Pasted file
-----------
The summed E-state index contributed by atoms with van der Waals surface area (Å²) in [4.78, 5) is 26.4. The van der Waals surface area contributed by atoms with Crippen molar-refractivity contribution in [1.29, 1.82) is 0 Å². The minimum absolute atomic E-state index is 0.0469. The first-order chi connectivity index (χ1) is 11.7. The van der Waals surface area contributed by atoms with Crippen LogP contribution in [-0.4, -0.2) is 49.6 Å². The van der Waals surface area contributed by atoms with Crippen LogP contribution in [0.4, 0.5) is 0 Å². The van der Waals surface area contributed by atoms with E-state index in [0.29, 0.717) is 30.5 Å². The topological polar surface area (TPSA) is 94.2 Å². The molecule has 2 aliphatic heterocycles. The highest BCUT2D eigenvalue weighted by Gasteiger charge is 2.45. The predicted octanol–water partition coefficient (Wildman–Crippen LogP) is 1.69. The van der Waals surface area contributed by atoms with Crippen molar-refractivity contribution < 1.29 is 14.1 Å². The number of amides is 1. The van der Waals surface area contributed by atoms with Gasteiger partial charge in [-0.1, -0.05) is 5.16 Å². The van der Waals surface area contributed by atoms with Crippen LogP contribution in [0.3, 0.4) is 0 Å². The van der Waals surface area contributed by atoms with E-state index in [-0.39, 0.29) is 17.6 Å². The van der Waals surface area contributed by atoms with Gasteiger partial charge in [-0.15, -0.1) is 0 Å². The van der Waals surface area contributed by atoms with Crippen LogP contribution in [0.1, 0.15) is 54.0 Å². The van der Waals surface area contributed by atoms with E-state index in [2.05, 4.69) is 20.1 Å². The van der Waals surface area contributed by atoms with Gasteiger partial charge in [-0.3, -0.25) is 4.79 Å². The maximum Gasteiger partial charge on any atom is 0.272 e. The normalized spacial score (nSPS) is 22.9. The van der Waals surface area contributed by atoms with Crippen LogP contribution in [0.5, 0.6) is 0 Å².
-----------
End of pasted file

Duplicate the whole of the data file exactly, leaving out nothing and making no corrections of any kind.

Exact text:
The summed E-state index contributed by atoms with van der Waals surface area (Å²) in [4.78, 5) is 26.4. The van der Waals surface area contributed by atoms with Crippen molar-refractivity contribution in [1.29, 1.82) is 0 Å². The minimum absolute atomic E-state index is 0.0469. The first-order chi connectivity index (χ1) is 11.7. The van der Waals surface area contributed by atoms with Crippen LogP contribution in [-0.4, -0.2) is 49.6 Å². The van der Waals surface area contributed by atoms with Crippen LogP contribution in [0.4, 0.5) is 0 Å². The van der Waals surface area contributed by atoms with E-state index in [0.29, 0.717) is 30.5 Å². The topological polar surface area (TPSA) is 94.2 Å². The molecule has 2 aliphatic heterocycles. The highest BCUT2D eigenvalue weighted by Gasteiger charge is 2.45. The predicted octanol–water partition coefficient (Wildman–Crippen LogP) is 1.69. The van der Waals surface area contributed by atoms with Crippen molar-refractivity contribution < 1.29 is 14.1 Å². The number of amides is 1. The van der Waals surface area contributed by atoms with Gasteiger partial charge in [-0.1, -0.05) is 5.16 Å². The van der Waals surface area contributed by atoms with Crippen LogP contribution in [0.3, 0.4) is 0 Å². The van der Waals surface area contributed by atoms with E-state index in [-0.39, 0.29) is 17.6 Å². The van der Waals surface area contributed by atoms with Gasteiger partial charge in [-0.15, -0.1) is 0 Å². The van der Waals surface area contributed by atoms with Crippen LogP contribution in [0.1, 0.15) is 54.0 Å². The van der Waals surface area contributed by atoms with E-state index in [2.05, 4.69) is 20.1 Å². The van der Waals surface area contributed by atoms with Gasteiger partial charge in [-0.3, -0.25) is 4.79 Å². The maximum Gasteiger partial charge on any atom is 0.272 e. The normalized spacial score (nSPS) is 22.9. The van der Waals surface area contributed by atoms with Crippen LogP contribution in [0.5, 0.6) is 0 Å².